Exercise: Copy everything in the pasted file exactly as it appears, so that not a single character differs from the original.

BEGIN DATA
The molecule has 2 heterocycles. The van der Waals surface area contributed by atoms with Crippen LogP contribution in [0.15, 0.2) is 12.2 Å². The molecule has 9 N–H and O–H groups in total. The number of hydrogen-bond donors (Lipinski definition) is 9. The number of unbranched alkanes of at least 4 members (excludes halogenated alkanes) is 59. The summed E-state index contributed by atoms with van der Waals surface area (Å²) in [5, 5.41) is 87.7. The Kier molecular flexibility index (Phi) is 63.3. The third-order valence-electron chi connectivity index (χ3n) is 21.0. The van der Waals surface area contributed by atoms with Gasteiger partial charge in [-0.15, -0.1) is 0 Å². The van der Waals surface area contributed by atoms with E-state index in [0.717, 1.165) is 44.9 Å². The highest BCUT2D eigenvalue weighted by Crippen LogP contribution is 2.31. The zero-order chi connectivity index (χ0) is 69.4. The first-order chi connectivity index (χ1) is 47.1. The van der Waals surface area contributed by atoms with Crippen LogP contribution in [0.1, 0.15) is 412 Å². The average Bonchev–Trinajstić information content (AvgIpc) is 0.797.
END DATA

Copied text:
The molecule has 2 heterocycles. The van der Waals surface area contributed by atoms with Crippen LogP contribution in [0.15, 0.2) is 12.2 Å². The molecule has 9 N–H and O–H groups in total. The number of hydrogen-bond donors (Lipinski definition) is 9. The number of unbranched alkanes of at least 4 members (excludes halogenated alkanes) is 59. The summed E-state index contributed by atoms with van der Waals surface area (Å²) in [5, 5.41) is 87.7. The Kier molecular flexibility index (Phi) is 63.3. The third-order valence-electron chi connectivity index (χ3n) is 21.0. The van der Waals surface area contributed by atoms with Gasteiger partial charge in [-0.15, -0.1) is 0 Å². The van der Waals surface area contributed by atoms with E-state index in [0.717, 1.165) is 44.9 Å². The highest BCUT2D eigenvalue weighted by Crippen LogP contribution is 2.31. The zero-order chi connectivity index (χ0) is 69.4. The first-order chi connectivity index (χ1) is 47.1. The van der Waals surface area contributed by atoms with Crippen LogP contribution in [0.1, 0.15) is 412 Å². The average Bonchev–Trinajstić information content (AvgIpc) is 0.797.